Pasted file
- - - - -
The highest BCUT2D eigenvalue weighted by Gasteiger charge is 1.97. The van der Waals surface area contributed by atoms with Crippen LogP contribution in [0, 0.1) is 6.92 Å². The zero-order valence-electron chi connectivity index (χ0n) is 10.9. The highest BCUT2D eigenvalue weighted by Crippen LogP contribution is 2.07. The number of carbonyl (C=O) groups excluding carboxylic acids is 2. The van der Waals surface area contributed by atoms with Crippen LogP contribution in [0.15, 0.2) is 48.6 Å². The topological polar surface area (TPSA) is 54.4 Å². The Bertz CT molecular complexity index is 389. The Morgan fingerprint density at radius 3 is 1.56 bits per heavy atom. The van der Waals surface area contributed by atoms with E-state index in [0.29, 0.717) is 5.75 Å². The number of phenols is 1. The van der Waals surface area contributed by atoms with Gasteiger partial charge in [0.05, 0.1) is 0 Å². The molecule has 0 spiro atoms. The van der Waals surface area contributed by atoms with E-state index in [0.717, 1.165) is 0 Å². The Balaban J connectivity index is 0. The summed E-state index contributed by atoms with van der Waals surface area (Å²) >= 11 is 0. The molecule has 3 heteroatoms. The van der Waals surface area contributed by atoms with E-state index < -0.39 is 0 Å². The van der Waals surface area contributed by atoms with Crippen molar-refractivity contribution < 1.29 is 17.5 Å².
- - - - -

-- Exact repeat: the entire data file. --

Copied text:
The highest BCUT2D eigenvalue weighted by Gasteiger charge is 1.97. The van der Waals surface area contributed by atoms with Crippen LogP contribution in [0, 0.1) is 6.92 Å². The zero-order valence-electron chi connectivity index (χ0n) is 10.9. The highest BCUT2D eigenvalue weighted by Crippen LogP contribution is 2.07. The number of carbonyl (C=O) groups excluding carboxylic acids is 2. The van der Waals surface area contributed by atoms with Crippen LogP contribution in [0.15, 0.2) is 48.6 Å². The topological polar surface area (TPSA) is 54.4 Å². The Bertz CT molecular complexity index is 389. The Morgan fingerprint density at radius 3 is 1.56 bits per heavy atom. The van der Waals surface area contributed by atoms with E-state index in [0.29, 0.717) is 5.75 Å². The number of phenols is 1. The van der Waals surface area contributed by atoms with Gasteiger partial charge in [0.05, 0.1) is 0 Å². The molecule has 0 spiro atoms. The van der Waals surface area contributed by atoms with E-state index in [0.717, 1.165) is 0 Å². The Balaban J connectivity index is 0. The summed E-state index contributed by atoms with van der Waals surface area (Å²) >= 11 is 0. The molecule has 3 heteroatoms. The van der Waals surface area contributed by atoms with E-state index < -0.39 is 0 Å². The van der Waals surface area contributed by atoms with Crippen molar-refractivity contribution < 1.29 is 17.5 Å².